Sector Overview

Housing organisations play a crucial role in supporting diverse communities across the country. They range in size, from small local providers to large national companies, and provide some exciting opportunities to develop skills in a varied and fast-paced environment.

Many housing providers have thriving LGBT staff networks and there’s a strong national LGBT housing network, HouseProud, with branches in London and the North. Some providers are leading the way by developing LGBT tenants’ groups to ensure they’re also improving the experience of their LGBT residents.

The housing sector provides opportunities to be involved in a broad range of projects and programmes, and the chance to work with diverse communities in a rewarding and supportive environment.

What staff in the sector told us
“The workplace culture in my organisation is inclusive of trans people” – 71% of LGBT employees said yes
“I would feel comfortable disclosing my sexual orientation to my colleagues” – 59% of LGB employees said yes
“Senior managers in my organisation demonstrate visible commitment to trans equality” – 68% of LGBT employees said yes
“If I was a victim of homophobic and biphobic bullying and harassment, I would feel confident in reporting it to my employer” – 90% of LGB employees said yes

2018 Workplace Equality Index statistics

81% of organisations have formal programmes for supporting non-LGBT employees to become active allies
75% of organisations provide guidance for managers on how to support an employee who’s transitioning
81% of organisations’ network groups organise social events for their members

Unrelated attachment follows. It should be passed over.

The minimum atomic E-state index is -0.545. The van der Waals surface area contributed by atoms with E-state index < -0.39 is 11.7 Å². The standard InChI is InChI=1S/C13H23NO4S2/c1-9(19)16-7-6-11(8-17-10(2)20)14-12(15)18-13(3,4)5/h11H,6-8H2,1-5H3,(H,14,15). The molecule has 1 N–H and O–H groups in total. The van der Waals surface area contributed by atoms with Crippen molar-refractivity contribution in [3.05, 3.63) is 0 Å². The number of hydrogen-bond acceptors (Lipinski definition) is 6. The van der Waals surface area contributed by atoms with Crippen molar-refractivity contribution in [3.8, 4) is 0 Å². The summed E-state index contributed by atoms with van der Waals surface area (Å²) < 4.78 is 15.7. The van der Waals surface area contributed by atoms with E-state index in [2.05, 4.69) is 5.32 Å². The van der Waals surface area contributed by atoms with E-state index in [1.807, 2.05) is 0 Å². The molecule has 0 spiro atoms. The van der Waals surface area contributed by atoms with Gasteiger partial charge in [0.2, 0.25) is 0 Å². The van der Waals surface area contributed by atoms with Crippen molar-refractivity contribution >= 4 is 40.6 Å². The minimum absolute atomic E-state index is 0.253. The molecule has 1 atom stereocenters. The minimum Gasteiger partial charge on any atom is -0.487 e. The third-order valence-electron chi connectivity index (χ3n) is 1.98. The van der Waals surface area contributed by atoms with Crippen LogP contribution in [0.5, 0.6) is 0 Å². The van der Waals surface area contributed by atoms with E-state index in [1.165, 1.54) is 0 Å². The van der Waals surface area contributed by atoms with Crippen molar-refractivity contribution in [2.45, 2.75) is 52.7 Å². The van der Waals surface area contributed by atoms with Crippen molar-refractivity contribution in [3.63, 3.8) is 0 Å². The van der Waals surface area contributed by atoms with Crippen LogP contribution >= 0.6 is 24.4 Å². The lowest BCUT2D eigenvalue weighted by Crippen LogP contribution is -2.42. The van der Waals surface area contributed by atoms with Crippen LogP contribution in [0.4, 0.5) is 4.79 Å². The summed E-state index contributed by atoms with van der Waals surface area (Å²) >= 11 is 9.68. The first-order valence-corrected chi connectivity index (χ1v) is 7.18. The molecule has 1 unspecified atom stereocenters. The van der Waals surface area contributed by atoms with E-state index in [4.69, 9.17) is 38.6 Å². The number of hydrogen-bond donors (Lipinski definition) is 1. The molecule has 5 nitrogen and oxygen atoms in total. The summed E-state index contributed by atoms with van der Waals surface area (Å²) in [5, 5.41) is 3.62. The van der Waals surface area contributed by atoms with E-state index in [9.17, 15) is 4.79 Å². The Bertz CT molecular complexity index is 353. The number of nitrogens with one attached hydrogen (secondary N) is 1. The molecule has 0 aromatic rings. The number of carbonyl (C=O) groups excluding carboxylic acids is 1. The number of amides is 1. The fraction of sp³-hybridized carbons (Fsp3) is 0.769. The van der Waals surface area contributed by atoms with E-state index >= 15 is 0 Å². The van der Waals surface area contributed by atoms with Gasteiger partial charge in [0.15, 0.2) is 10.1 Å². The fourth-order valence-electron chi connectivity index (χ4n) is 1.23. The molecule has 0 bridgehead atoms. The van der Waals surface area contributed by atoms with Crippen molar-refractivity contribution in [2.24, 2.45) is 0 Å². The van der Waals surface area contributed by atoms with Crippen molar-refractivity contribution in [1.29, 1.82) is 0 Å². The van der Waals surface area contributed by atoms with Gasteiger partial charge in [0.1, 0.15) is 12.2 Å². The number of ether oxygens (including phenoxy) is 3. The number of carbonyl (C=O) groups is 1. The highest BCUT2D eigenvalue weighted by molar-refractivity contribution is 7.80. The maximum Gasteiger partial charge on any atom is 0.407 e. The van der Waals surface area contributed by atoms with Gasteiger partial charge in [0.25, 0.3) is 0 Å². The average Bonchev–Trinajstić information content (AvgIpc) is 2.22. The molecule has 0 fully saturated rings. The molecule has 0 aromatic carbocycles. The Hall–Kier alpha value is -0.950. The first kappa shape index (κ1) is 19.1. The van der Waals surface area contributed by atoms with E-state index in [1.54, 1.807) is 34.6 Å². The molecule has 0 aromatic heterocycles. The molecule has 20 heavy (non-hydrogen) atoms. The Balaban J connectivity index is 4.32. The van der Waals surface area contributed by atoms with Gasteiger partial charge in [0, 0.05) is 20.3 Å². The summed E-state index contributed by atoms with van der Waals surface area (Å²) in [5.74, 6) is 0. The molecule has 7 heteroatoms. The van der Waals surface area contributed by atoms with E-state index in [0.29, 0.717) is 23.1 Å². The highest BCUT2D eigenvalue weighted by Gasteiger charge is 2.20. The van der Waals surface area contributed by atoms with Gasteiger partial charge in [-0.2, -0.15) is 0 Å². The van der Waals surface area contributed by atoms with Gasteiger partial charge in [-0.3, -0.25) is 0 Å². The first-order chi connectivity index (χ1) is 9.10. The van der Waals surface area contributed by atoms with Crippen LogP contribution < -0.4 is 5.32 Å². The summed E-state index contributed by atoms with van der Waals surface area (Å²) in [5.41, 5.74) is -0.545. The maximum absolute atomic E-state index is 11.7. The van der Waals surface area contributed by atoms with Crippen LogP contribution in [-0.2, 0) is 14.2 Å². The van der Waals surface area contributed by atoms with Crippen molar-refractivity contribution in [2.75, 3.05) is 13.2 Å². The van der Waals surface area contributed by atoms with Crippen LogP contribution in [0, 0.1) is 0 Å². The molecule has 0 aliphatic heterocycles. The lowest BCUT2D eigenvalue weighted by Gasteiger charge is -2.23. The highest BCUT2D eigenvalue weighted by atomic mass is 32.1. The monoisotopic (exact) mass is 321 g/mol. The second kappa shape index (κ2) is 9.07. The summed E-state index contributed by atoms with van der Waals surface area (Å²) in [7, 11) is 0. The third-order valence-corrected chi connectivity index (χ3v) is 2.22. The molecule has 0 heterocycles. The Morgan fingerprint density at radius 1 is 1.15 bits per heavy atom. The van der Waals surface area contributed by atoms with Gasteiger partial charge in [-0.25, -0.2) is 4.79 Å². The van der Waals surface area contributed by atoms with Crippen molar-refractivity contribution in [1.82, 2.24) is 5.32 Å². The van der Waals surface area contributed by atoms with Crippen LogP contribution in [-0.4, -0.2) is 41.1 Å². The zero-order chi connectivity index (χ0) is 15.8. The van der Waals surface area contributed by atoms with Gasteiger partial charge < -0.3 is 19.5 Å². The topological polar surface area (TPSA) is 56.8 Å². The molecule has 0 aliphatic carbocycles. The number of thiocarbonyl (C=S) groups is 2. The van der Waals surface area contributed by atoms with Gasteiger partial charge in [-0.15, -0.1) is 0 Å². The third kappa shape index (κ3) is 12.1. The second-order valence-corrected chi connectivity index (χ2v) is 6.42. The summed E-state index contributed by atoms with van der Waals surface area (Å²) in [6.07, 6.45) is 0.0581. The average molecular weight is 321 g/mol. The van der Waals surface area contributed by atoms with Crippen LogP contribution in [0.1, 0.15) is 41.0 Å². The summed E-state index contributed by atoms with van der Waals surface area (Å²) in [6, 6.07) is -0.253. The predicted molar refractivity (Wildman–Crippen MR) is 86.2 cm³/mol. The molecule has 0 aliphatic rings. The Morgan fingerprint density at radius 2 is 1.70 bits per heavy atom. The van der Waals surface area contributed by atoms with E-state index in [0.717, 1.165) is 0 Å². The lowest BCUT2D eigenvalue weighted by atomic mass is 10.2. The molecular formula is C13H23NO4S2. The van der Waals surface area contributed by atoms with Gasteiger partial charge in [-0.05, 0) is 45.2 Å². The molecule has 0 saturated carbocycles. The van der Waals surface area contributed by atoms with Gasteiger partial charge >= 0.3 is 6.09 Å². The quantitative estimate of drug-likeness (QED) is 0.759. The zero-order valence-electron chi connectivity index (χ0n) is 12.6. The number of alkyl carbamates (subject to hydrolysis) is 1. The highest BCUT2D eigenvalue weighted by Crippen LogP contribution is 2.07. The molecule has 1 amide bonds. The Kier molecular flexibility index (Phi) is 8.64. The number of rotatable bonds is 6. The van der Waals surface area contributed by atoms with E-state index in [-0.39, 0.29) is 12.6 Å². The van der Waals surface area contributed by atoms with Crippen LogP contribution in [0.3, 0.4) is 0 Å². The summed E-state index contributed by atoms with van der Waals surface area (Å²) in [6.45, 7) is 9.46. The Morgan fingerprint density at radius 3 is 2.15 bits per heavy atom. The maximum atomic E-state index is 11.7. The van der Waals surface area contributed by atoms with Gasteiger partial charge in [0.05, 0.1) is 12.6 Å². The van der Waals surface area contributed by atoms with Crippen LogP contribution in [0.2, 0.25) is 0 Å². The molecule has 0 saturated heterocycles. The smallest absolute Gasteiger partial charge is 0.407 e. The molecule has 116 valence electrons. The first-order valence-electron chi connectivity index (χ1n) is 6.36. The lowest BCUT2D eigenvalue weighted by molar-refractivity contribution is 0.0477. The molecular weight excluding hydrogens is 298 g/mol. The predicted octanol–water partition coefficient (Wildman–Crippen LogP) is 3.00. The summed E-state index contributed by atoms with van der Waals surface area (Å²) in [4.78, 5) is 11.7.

In Focus

Images by Gareth Jones

Cris McGuinness, Chief Financial Officer, The Riverside Group

How did you come to work in the housing sector?

I started my career twenty years ago in a large accountancy practice where it wasn’t ok to be gay. I quickly realised I wanted a job with a social purpose, where I could be myself. I now have my dream job in social housing, as Chief Financial Officer for the Riverside Group. I’m responsible for all finance, development and commercial matters and I’m a member of the Executive Team.

What’s it like being LGBT at the Riverside Group?

It’s a great place for anyone to work – we recognise and celebrate diversity, knowing that it brings strength to the organisation. And the equality and diversity agenda is as much about our customers as it is our staff. I’m involved in Spectrum, our LGBT network. It’s supported by LGBT colleagues and by a wide network of allies. I think it’s especially important for me, as a senior leader, to be visible and supportive of colleagues.

At work, how do you think being LGBT relates to other parts of your identity?

In many ways, being a lesbian is a smaller part of my identity now than when I was younger. I’ve been with my wife for nearly twenty years and we’ve got three children, so my life is filled with being a parent and my career. Being a visible role model at Riverside has let my lesbian identity play a more significant part in my life.

What advice would you give to an LGBT person thinking about a career in housing?
Housing is a good place to be LGBT. I believe I’m very lucky – I love what I do and am immensely proud of who I work for. That means that my career doesn’t really feel like work. My advice would be to find something you love to do and be true to your authentic self.